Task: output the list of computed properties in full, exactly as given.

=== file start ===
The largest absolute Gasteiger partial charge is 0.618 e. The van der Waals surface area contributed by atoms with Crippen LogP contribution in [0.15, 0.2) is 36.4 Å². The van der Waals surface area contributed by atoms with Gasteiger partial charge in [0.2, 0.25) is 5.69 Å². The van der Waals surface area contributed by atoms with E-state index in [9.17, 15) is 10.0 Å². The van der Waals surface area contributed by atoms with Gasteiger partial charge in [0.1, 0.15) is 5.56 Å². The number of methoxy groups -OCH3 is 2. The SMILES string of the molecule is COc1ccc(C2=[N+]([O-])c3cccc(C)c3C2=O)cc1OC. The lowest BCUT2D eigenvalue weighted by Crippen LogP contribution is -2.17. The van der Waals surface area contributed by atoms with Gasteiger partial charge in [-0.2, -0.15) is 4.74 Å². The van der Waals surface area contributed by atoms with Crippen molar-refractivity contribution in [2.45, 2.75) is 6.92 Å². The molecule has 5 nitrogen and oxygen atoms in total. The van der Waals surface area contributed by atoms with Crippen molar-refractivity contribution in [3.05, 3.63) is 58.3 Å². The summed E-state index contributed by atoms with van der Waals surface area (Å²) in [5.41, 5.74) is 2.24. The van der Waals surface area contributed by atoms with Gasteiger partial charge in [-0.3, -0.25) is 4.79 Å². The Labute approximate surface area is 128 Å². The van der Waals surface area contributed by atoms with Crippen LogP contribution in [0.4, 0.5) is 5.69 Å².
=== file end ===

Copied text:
The largest absolute Gasteiger partial charge is 0.618 e. The van der Waals surface area contributed by atoms with Crippen LogP contribution in [0.15, 0.2) is 36.4 Å². The van der Waals surface area contributed by atoms with Gasteiger partial charge in [0.2, 0.25) is 5.69 Å². The van der Waals surface area contributed by atoms with E-state index in [9.17, 15) is 10.0 Å². The van der Waals surface area contributed by atoms with Gasteiger partial charge in [0.1, 0.15) is 5.56 Å². The number of methoxy groups -OCH3 is 2. The SMILES string of the molecule is COc1ccc(C2=[N+]([O-])c3cccc(C)c3C2=O)cc1OC. The lowest BCUT2D eigenvalue weighted by Crippen LogP contribution is -2.17. The van der Waals surface area contributed by atoms with Gasteiger partial charge in [-0.2, -0.15) is 4.74 Å². The van der Waals surface area contributed by atoms with Crippen molar-refractivity contribution in [2.45, 2.75) is 6.92 Å². The molecule has 5 nitrogen and oxygen atoms in total. The van der Waals surface area contributed by atoms with Crippen molar-refractivity contribution in [3.05, 3.63) is 58.3 Å². The summed E-state index contributed by atoms with van der Waals surface area (Å²) in [5.41, 5.74) is 2.24. The van der Waals surface area contributed by atoms with Gasteiger partial charge in [-0.3, -0.25) is 4.79 Å². The Labute approximate surface area is 128 Å². The van der Waals surface area contributed by atoms with Crippen LogP contribution in [0.4, 0.5) is 5.69 Å².